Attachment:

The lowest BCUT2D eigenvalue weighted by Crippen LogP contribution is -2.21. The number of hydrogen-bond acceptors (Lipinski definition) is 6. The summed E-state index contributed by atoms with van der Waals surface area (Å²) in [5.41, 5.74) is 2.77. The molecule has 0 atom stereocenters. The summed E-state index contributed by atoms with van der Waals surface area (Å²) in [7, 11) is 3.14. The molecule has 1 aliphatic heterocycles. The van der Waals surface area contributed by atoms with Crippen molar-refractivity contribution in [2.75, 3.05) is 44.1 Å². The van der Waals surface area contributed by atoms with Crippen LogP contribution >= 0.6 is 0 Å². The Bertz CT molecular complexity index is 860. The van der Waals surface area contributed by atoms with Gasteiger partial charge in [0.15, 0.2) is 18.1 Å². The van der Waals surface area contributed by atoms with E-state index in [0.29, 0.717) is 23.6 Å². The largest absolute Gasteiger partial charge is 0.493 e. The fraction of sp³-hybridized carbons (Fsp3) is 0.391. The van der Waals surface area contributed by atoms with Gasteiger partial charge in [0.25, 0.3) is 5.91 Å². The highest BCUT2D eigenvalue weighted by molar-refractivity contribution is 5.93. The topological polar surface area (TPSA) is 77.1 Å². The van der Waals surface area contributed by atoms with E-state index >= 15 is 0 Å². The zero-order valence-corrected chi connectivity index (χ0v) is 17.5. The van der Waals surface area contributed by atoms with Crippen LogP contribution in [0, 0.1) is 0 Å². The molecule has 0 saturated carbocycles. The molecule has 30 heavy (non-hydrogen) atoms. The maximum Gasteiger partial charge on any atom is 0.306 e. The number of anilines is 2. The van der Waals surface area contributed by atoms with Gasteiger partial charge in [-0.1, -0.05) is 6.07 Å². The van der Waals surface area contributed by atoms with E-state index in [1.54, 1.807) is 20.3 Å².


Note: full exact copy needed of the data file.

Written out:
The lowest BCUT2D eigenvalue weighted by Crippen LogP contribution is -2.21. The number of hydrogen-bond acceptors (Lipinski definition) is 6. The summed E-state index contributed by atoms with van der Waals surface area (Å²) in [5.41, 5.74) is 2.77. The molecule has 0 atom stereocenters. The summed E-state index contributed by atoms with van der Waals surface area (Å²) in [7, 11) is 3.14. The molecule has 1 aliphatic heterocycles. The van der Waals surface area contributed by atoms with Crippen molar-refractivity contribution in [2.75, 3.05) is 44.1 Å². The van der Waals surface area contributed by atoms with Crippen LogP contribution >= 0.6 is 0 Å². The Bertz CT molecular complexity index is 860. The van der Waals surface area contributed by atoms with Gasteiger partial charge in [0.15, 0.2) is 18.1 Å². The van der Waals surface area contributed by atoms with E-state index in [0.29, 0.717) is 23.6 Å². The largest absolute Gasteiger partial charge is 0.493 e. The fraction of sp³-hybridized carbons (Fsp3) is 0.391. The van der Waals surface area contributed by atoms with Gasteiger partial charge in [0.25, 0.3) is 5.91 Å². The highest BCUT2D eigenvalue weighted by molar-refractivity contribution is 5.93. The topological polar surface area (TPSA) is 77.1 Å². The van der Waals surface area contributed by atoms with E-state index >= 15 is 0 Å². The zero-order valence-corrected chi connectivity index (χ0v) is 17.5. The van der Waals surface area contributed by atoms with Crippen LogP contribution in [0, 0.1) is 0 Å². The molecule has 0 saturated carbocycles. The molecule has 30 heavy (non-hydrogen) atoms. The maximum Gasteiger partial charge on any atom is 0.306 e. The number of anilines is 2. The van der Waals surface area contributed by atoms with Gasteiger partial charge in [-0.1, -0.05) is 6.07 Å². The van der Waals surface area contributed by atoms with E-state index in [1.54, 1.807) is 20.3 Å².